(Pocket-lint) - Microsoft has announced Project Reunion - its latest attempt to simplify Windows apps. As you may know there are two types of Windows apps at present - traditional Win32 desktop apps you install from anywhere and Windows Store apps - known as UWP or Universal Windows Platform apps.

This can be confusing and in the light of ever increased competition from other platforms like iPadOS, it's something that Microsoft wants to rectify. Apple has also wrestled with the divide between macOS and iPadOS/iOS apps. 

The announcement was made at the kick-off of Microsoft's virtual Microsoft Build developer conference

Reminding us that there are now over a billion Windows 10 devices in use, Microsoft CEO Satya Nadella hailed a 75% increase in the minutes spent on Windows 10 in the last month and announced the initative. 

"Windows has always been the most important platform for us. And now we're unifying the Windows platform, allowing for seamless integration across both Win32 and UWP apps using Project Reunion."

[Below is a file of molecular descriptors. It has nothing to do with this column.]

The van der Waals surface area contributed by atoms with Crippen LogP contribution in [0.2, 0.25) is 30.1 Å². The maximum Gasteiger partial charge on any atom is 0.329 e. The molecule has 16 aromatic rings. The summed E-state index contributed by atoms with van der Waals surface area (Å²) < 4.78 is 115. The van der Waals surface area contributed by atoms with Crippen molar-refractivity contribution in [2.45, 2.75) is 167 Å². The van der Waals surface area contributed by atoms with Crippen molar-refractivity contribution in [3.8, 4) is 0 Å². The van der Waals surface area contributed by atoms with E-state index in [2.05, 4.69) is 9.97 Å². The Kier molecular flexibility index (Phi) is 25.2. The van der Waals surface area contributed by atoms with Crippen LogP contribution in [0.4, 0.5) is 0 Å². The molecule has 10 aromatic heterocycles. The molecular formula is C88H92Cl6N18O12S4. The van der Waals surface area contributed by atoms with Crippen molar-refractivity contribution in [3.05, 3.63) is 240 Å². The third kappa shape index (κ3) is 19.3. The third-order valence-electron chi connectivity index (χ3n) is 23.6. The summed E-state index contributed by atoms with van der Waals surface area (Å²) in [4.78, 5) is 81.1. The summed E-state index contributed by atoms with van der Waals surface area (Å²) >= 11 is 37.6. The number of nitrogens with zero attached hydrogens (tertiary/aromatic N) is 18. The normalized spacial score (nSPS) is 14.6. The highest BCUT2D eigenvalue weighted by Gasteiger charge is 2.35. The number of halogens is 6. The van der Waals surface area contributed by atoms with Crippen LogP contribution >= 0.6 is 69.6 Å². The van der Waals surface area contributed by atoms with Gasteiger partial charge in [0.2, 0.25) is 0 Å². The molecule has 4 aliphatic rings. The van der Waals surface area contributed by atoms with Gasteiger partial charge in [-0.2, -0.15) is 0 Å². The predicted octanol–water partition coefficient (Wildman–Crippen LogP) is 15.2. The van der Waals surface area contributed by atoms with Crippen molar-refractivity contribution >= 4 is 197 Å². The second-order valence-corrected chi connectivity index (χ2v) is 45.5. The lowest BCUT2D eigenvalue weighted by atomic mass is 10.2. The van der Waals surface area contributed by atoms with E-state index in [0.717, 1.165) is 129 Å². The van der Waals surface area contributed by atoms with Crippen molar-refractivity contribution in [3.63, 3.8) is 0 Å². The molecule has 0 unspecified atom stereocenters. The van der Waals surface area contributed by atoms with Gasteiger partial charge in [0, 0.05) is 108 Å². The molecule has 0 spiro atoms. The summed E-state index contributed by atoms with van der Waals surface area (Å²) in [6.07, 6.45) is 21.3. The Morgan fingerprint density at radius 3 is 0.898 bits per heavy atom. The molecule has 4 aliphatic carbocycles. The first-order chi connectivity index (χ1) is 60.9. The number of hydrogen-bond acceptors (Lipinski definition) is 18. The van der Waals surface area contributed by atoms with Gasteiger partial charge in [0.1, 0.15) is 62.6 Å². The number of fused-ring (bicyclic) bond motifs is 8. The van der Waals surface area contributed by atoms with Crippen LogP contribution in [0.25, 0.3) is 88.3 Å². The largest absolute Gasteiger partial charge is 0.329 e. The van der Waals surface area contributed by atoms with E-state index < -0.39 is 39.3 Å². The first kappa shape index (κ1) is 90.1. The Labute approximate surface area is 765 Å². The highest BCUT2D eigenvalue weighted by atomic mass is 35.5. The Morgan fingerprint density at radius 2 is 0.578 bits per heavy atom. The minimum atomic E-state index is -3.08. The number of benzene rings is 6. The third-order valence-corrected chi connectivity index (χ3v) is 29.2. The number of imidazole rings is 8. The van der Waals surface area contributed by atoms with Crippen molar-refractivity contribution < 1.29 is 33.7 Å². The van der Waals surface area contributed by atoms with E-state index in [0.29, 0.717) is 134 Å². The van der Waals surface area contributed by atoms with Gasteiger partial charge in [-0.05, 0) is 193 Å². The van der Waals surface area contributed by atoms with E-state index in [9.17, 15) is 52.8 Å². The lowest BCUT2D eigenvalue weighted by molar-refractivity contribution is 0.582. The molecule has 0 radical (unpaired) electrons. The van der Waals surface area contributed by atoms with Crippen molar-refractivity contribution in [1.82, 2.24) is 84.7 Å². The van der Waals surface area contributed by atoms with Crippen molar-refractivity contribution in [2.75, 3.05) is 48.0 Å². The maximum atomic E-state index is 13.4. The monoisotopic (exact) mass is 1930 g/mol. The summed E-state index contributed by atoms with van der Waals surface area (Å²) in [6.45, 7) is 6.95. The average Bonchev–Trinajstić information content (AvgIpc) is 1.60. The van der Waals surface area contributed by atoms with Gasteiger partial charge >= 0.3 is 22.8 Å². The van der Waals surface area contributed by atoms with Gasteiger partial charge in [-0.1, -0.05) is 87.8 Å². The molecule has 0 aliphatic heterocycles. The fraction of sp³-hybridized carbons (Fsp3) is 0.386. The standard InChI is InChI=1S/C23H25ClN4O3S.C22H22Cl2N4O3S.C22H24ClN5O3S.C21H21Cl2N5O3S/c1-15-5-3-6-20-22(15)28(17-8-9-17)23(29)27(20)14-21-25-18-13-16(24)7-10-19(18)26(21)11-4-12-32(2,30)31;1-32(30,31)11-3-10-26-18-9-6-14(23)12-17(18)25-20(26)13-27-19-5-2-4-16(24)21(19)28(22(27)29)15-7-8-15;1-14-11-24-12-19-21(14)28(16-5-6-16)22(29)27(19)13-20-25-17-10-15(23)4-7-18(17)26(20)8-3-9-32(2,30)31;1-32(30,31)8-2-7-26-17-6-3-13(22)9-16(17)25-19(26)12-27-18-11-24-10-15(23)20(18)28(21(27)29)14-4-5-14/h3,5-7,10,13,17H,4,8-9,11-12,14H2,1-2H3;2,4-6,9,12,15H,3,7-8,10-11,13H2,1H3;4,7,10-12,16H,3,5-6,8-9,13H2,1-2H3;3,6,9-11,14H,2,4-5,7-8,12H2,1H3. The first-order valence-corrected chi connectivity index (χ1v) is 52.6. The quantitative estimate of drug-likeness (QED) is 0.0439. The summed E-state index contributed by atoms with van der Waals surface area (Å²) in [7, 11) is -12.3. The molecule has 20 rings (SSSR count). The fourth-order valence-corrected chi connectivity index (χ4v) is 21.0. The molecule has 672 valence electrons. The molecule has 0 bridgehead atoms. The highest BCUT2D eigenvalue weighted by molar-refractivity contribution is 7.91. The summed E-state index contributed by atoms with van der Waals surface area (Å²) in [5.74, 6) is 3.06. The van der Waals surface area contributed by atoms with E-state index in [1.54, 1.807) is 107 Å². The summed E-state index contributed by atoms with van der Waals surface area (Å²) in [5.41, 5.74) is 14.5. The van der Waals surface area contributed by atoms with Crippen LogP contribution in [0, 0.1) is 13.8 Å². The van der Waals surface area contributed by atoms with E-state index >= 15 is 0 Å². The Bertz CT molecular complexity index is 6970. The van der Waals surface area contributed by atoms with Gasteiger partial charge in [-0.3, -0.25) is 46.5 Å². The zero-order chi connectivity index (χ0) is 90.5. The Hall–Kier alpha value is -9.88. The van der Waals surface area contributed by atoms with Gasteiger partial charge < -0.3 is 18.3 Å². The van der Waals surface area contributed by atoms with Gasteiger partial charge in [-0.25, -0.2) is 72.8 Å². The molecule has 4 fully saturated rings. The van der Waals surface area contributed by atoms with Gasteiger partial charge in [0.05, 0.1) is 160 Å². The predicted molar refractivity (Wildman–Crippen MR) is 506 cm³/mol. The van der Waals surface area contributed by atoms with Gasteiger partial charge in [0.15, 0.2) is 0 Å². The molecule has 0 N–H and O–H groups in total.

Microsoft

Kevin Gallo, corporate vice president of Windows, said that Microsoft wants to "make it easier to build great apps that work across all the Windows 10 versions and devices people use".

It plans to do this by bringing together the processes that developers use to build these apps (APIs) and put them on a common platform whatever they're coded with. Existing apps will be able to be migrated.

Gallo says Microsoft will also "polyfill as needed so the APIs work down-level across supported versions of Windows". That means devs can create apps for the latest version of Windows 10 without worrying too much if it'll work on older versions because Microsoft will ensure compatibility. 

"For the past couple of years, we have been breaking down the barrier between Win32 (also called the Windows API) and Universal Windows Platform (UWP) APIs. Project Reunion expands this effort to make it easier to build a great Windows app. It will unify access to existing Win32 and UWP APIs and make them available decoupled from the OS."

Writing by Dan Grabham.